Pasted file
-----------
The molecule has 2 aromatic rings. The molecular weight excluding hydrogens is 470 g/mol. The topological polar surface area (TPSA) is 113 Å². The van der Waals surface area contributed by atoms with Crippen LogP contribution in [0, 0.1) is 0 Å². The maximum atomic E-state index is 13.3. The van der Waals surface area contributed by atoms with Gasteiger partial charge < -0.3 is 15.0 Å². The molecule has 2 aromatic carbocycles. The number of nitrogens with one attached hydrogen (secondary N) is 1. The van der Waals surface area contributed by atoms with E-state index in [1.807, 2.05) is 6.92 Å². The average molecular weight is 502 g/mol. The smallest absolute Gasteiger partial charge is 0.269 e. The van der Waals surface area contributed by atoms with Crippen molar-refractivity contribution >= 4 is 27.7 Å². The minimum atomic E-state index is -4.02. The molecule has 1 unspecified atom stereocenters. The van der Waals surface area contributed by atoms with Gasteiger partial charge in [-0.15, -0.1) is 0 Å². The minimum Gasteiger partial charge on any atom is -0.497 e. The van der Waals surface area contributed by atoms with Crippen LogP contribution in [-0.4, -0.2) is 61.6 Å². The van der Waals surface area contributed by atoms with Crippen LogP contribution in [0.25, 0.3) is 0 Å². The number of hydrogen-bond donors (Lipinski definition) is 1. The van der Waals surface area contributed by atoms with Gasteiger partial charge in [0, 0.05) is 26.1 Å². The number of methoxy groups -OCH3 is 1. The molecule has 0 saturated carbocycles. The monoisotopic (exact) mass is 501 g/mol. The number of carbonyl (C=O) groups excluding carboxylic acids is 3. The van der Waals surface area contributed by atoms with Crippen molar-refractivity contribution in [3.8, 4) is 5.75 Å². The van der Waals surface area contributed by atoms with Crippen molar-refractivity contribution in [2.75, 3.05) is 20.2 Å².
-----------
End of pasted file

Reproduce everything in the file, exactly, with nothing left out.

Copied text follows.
The molecule has 2 aromatic rings. The molecular weight excluding hydrogens is 470 g/mol. The topological polar surface area (TPSA) is 113 Å². The van der Waals surface area contributed by atoms with Crippen LogP contribution in [0, 0.1) is 0 Å². The maximum atomic E-state index is 13.3. The van der Waals surface area contributed by atoms with Gasteiger partial charge < -0.3 is 15.0 Å². The molecule has 2 aromatic carbocycles. The number of nitrogens with one attached hydrogen (secondary N) is 1. The van der Waals surface area contributed by atoms with E-state index in [1.807, 2.05) is 6.92 Å². The average molecular weight is 502 g/mol. The smallest absolute Gasteiger partial charge is 0.269 e. The van der Waals surface area contributed by atoms with Crippen molar-refractivity contribution >= 4 is 27.7 Å². The minimum atomic E-state index is -4.02. The molecule has 1 unspecified atom stereocenters. The van der Waals surface area contributed by atoms with Gasteiger partial charge in [-0.15, -0.1) is 0 Å². The minimum Gasteiger partial charge on any atom is -0.497 e. The van der Waals surface area contributed by atoms with Crippen LogP contribution in [-0.4, -0.2) is 61.6 Å². The van der Waals surface area contributed by atoms with Crippen LogP contribution in [0.25, 0.3) is 0 Å². The number of hydrogen-bond donors (Lipinski definition) is 1. The van der Waals surface area contributed by atoms with Gasteiger partial charge in [0, 0.05) is 26.1 Å². The number of methoxy groups -OCH3 is 1. The molecule has 0 saturated carbocycles. The monoisotopic (exact) mass is 501 g/mol. The number of carbonyl (C=O) groups excluding carboxylic acids is 3. The van der Waals surface area contributed by atoms with Crippen molar-refractivity contribution in [3.8, 4) is 5.75 Å². The van der Waals surface area contributed by atoms with Crippen molar-refractivity contribution in [2.75, 3.05) is 20.2 Å².